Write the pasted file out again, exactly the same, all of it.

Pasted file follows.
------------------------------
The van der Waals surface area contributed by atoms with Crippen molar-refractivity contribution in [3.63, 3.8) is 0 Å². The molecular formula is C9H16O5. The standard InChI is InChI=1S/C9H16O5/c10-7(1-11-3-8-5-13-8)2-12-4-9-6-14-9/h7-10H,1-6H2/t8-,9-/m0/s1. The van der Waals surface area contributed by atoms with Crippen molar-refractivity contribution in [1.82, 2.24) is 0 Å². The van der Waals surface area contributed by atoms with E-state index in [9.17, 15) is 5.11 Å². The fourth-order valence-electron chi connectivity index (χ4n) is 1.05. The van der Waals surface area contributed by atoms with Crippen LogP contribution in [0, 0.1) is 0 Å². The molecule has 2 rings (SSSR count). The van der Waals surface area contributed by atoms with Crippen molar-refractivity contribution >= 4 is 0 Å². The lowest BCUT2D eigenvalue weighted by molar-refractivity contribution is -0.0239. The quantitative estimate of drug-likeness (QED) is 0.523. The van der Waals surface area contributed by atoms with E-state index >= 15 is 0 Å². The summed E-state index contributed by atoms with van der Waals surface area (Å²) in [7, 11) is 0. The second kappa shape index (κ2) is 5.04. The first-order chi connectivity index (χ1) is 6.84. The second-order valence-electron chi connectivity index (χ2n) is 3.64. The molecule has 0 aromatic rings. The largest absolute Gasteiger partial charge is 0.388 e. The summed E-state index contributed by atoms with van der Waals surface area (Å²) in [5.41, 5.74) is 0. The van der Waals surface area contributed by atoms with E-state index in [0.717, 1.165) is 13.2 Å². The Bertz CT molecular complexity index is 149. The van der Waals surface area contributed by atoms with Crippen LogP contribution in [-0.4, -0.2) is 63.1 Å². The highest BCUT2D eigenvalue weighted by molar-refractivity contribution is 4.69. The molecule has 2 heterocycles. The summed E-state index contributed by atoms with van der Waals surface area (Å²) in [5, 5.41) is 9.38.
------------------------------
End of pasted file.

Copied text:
The van der Waals surface area contributed by atoms with Crippen molar-refractivity contribution in [3.63, 3.8) is 0 Å². The molecular formula is C9H16O5. The standard InChI is InChI=1S/C9H16O5/c10-7(1-11-3-8-5-13-8)2-12-4-9-6-14-9/h7-10H,1-6H2/t8-,9-/m0/s1. The van der Waals surface area contributed by atoms with Crippen molar-refractivity contribution in [1.82, 2.24) is 0 Å². The van der Waals surface area contributed by atoms with E-state index in [9.17, 15) is 5.11 Å². The fourth-order valence-electron chi connectivity index (χ4n) is 1.05. The van der Waals surface area contributed by atoms with Crippen LogP contribution in [0, 0.1) is 0 Å². The molecule has 2 rings (SSSR count). The van der Waals surface area contributed by atoms with Crippen molar-refractivity contribution >= 4 is 0 Å². The lowest BCUT2D eigenvalue weighted by molar-refractivity contribution is -0.0239. The quantitative estimate of drug-likeness (QED) is 0.523. The van der Waals surface area contributed by atoms with E-state index >= 15 is 0 Å². The summed E-state index contributed by atoms with van der Waals surface area (Å²) in [7, 11) is 0. The second kappa shape index (κ2) is 5.04. The first-order chi connectivity index (χ1) is 6.84. The second-order valence-electron chi connectivity index (χ2n) is 3.64. The molecule has 0 aromatic rings. The largest absolute Gasteiger partial charge is 0.388 e. The summed E-state index contributed by atoms with van der Waals surface area (Å²) in [5.41, 5.74) is 0. The van der Waals surface area contributed by atoms with E-state index in [0.717, 1.165) is 13.2 Å². The Bertz CT molecular complexity index is 149. The van der Waals surface area contributed by atoms with Crippen LogP contribution in [-0.4, -0.2) is 63.1 Å². The highest BCUT2D eigenvalue weighted by molar-refractivity contribution is 4.69. The molecule has 2 heterocycles. The summed E-state index contributed by atoms with van der Waals surface area (Å²) in [5, 5.41) is 9.38.